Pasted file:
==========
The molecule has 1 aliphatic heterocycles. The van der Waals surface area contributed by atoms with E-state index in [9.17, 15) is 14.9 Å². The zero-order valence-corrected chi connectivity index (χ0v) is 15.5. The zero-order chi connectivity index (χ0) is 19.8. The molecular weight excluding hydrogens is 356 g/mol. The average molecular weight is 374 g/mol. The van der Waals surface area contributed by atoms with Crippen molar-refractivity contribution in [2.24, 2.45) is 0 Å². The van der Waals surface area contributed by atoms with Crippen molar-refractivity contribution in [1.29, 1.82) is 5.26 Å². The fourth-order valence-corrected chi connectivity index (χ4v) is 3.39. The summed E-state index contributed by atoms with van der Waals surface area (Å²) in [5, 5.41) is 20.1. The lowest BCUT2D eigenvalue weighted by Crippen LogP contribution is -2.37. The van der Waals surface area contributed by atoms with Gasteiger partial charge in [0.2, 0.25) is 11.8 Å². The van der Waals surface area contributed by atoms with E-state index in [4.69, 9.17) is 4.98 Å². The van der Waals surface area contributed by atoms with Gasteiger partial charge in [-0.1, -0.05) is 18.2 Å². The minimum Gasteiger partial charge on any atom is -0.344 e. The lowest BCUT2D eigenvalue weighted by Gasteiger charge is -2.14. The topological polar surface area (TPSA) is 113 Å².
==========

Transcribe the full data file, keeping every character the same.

The molecule has 1 aliphatic heterocycles. The van der Waals surface area contributed by atoms with E-state index in [9.17, 15) is 14.9 Å². The zero-order valence-corrected chi connectivity index (χ0v) is 15.5. The zero-order chi connectivity index (χ0) is 19.8. The molecular weight excluding hydrogens is 356 g/mol. The average molecular weight is 374 g/mol. The van der Waals surface area contributed by atoms with Crippen molar-refractivity contribution in [2.24, 2.45) is 0 Å². The van der Waals surface area contributed by atoms with Crippen molar-refractivity contribution in [1.29, 1.82) is 5.26 Å². The fourth-order valence-corrected chi connectivity index (χ4v) is 3.39. The summed E-state index contributed by atoms with van der Waals surface area (Å²) in [5, 5.41) is 20.1. The lowest BCUT2D eigenvalue weighted by Crippen LogP contribution is -2.37. The van der Waals surface area contributed by atoms with Gasteiger partial charge in [0.2, 0.25) is 11.8 Å². The van der Waals surface area contributed by atoms with E-state index in [4.69, 9.17) is 4.98 Å². The van der Waals surface area contributed by atoms with Gasteiger partial charge in [-0.1, -0.05) is 18.2 Å². The minimum Gasteiger partial charge on any atom is -0.344 e. The lowest BCUT2D eigenvalue weighted by Gasteiger charge is -2.14. The topological polar surface area (TPSA) is 113 Å².